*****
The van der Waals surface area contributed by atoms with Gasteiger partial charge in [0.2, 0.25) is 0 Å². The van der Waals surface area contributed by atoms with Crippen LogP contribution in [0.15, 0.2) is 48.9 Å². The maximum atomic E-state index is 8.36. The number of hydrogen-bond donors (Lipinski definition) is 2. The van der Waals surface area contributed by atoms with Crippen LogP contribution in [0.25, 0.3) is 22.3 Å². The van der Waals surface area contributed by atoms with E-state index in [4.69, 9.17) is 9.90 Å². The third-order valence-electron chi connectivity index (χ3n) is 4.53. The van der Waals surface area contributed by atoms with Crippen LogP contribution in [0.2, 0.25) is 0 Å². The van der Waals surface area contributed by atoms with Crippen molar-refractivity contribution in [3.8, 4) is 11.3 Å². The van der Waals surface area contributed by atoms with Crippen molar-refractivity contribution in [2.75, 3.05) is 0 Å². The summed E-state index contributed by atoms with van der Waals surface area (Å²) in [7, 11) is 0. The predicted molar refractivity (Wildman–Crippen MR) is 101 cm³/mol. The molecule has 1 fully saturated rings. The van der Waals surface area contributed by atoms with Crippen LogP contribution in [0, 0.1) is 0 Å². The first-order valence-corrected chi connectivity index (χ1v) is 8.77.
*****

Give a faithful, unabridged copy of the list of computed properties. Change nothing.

The van der Waals surface area contributed by atoms with Gasteiger partial charge in [0.2, 0.25) is 0 Å². The van der Waals surface area contributed by atoms with Crippen LogP contribution in [0.15, 0.2) is 48.9 Å². The maximum atomic E-state index is 8.36. The number of hydrogen-bond donors (Lipinski definition) is 2. The van der Waals surface area contributed by atoms with Crippen LogP contribution in [0.25, 0.3) is 22.3 Å². The van der Waals surface area contributed by atoms with E-state index in [4.69, 9.17) is 9.90 Å². The third-order valence-electron chi connectivity index (χ3n) is 4.53. The van der Waals surface area contributed by atoms with Crippen LogP contribution in [0.2, 0.25) is 0 Å². The van der Waals surface area contributed by atoms with Crippen molar-refractivity contribution in [3.8, 4) is 11.3 Å². The van der Waals surface area contributed by atoms with Crippen molar-refractivity contribution in [2.75, 3.05) is 0 Å². The summed E-state index contributed by atoms with van der Waals surface area (Å²) in [7, 11) is 0. The predicted molar refractivity (Wildman–Crippen MR) is 101 cm³/mol. The molecule has 1 fully saturated rings. The van der Waals surface area contributed by atoms with Crippen LogP contribution in [0, 0.1) is 0 Å². The first-order valence-corrected chi connectivity index (χ1v) is 8.77.